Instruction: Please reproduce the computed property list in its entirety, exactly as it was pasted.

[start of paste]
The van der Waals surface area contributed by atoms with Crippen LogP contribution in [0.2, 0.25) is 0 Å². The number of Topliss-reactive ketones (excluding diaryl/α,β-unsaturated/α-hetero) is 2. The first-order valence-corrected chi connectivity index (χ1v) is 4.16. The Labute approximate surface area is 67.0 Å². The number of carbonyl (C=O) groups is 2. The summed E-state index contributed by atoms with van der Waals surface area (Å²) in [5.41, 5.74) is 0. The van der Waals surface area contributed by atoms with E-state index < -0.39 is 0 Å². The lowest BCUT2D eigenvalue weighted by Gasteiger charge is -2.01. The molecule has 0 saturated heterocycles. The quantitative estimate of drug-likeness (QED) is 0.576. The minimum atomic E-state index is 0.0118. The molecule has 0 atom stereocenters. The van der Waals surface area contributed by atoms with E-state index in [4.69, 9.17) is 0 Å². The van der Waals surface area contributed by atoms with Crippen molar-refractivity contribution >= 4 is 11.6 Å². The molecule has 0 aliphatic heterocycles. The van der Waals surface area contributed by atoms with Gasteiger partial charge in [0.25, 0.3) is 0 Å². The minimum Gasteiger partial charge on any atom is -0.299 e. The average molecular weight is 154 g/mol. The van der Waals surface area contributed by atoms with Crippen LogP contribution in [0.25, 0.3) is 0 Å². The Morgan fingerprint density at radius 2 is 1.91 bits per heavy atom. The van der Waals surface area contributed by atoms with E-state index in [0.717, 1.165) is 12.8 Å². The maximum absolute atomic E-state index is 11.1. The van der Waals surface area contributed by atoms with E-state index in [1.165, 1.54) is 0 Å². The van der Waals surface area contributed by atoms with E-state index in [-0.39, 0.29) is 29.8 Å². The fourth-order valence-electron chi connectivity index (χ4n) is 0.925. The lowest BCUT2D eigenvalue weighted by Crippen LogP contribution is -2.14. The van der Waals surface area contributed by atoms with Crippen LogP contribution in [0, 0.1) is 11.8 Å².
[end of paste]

The van der Waals surface area contributed by atoms with Crippen LogP contribution in [0.2, 0.25) is 0 Å². The number of Topliss-reactive ketones (excluding diaryl/α,β-unsaturated/α-hetero) is 2. The first-order valence-corrected chi connectivity index (χ1v) is 4.16. The Labute approximate surface area is 67.0 Å². The number of carbonyl (C=O) groups is 2. The summed E-state index contributed by atoms with van der Waals surface area (Å²) in [5.41, 5.74) is 0. The van der Waals surface area contributed by atoms with E-state index < -0.39 is 0 Å². The lowest BCUT2D eigenvalue weighted by Gasteiger charge is -2.01. The molecule has 0 saturated heterocycles. The quantitative estimate of drug-likeness (QED) is 0.576. The minimum atomic E-state index is 0.0118. The molecule has 0 atom stereocenters. The van der Waals surface area contributed by atoms with E-state index in [4.69, 9.17) is 0 Å². The van der Waals surface area contributed by atoms with Crippen molar-refractivity contribution >= 4 is 11.6 Å². The molecule has 0 aliphatic heterocycles. The van der Waals surface area contributed by atoms with Gasteiger partial charge in [0.25, 0.3) is 0 Å². The minimum Gasteiger partial charge on any atom is -0.299 e. The average molecular weight is 154 g/mol. The van der Waals surface area contributed by atoms with Crippen LogP contribution in [0.25, 0.3) is 0 Å². The Morgan fingerprint density at radius 2 is 1.91 bits per heavy atom. The van der Waals surface area contributed by atoms with E-state index in [0.717, 1.165) is 12.8 Å². The maximum absolute atomic E-state index is 11.1. The van der Waals surface area contributed by atoms with E-state index in [1.165, 1.54) is 0 Å². The van der Waals surface area contributed by atoms with E-state index in [-0.39, 0.29) is 29.8 Å². The fourth-order valence-electron chi connectivity index (χ4n) is 0.925. The lowest BCUT2D eigenvalue weighted by Crippen LogP contribution is -2.14. The van der Waals surface area contributed by atoms with Crippen LogP contribution in [0, 0.1) is 11.8 Å².